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The effective interest method is a way of accounting for bonds that are sold at a discount. Such sales create a disparity between the amount the issuing company receives up front and the amount it must repay. The disparity represents a cost, which the company will need to split across the lifespan of the bond for accounting purposes, a process known as amortization. The effective interest method is a percentage-based method of calculating this split.
In normal circumstances, a bond issuer's calculations are reasonably simple. The cost of the bond is simply the interest rate. If, for example, it issues a $100,000 US Dollar (USD) bond to be repaid after one year at a 5% interest rate, its total cost will be $5,000 USD, which is listed as an expense on the company's accounts. If the bond has a lifespan of multiple years, the total cost can simply be split over the years for accounting purposes. If the bond terms call for an annual interest payment, there isn't even a need for a split: The expenses can simply be chalked up each year as they occur.
This simple situation can become more complicated if, for whatever reason, the interest rate on a bond is below the average available across the market for similar bonds. In this case the company will need to sell the bond at below its face value to attract any buyers. In such a situation, the interest payments are still based on the face value of the bond and listed as expenses in the normal manner. The problem with this situation is that the difference between the sale price and the face value of the bond represents a loss to the company, and thus effectively an additional cost of borrowing through the bond that must be accounted for. As the benefit associated with this cost, namely the borrowing, lasts for several years, the company will usually want to split the additional cost across the lifespan of the bond.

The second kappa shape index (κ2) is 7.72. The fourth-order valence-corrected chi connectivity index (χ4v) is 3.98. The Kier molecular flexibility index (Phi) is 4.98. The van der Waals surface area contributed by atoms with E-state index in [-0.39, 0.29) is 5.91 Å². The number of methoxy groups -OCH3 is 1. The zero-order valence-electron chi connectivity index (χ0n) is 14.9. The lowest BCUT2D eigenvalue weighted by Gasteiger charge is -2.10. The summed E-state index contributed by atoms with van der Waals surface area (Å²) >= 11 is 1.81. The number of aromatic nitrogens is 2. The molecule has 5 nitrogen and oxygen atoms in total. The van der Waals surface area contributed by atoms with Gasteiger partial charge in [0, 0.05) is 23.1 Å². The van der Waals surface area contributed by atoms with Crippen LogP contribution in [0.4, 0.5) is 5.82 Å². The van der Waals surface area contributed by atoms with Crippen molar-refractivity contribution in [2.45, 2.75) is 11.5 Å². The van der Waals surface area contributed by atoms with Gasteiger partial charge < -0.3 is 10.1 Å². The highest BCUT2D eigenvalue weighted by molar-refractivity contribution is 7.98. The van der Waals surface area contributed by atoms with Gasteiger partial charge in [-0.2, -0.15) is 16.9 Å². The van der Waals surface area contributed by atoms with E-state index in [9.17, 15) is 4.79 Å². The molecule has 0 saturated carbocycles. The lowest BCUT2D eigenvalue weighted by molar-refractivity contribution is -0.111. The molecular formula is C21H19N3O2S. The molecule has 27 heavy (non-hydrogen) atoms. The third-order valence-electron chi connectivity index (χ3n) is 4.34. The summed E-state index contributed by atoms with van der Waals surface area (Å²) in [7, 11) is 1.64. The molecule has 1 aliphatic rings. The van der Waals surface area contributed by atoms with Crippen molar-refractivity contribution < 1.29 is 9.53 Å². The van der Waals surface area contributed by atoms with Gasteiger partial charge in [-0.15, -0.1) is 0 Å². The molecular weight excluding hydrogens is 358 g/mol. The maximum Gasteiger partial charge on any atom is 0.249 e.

The most common way of dealing with this situation is the effective interest method. Each year, the company calculates the interest payment that would be due on the bond if it carried the prevailing market rate from the date it was issued. The company then calculates the difference between this amount and the actual amount it pays in interest, which is of course based on the actual face value of the bond. This difference is then chalked up as an additional interest cost. Over the lifespan of the bond, these additional interest costs will add up to equal the total extra expense the company acquired by issuing at a discount.
The effective interest method should not be confused with methods of calculating an interest rate on a loan or credit agreement. In this context, references to effective rates can cover two elements of calculation. One is to allow a fair comparison between different loans that compound interest at different intervals; this is done by calculating the total interest accrued during one year. Another meaning is for an annual comparison of the total amount payable over a year, taking into account both the interest payments and any fees. Requirements and terminology for effective interest calculations vary depending on the jurisdiction.
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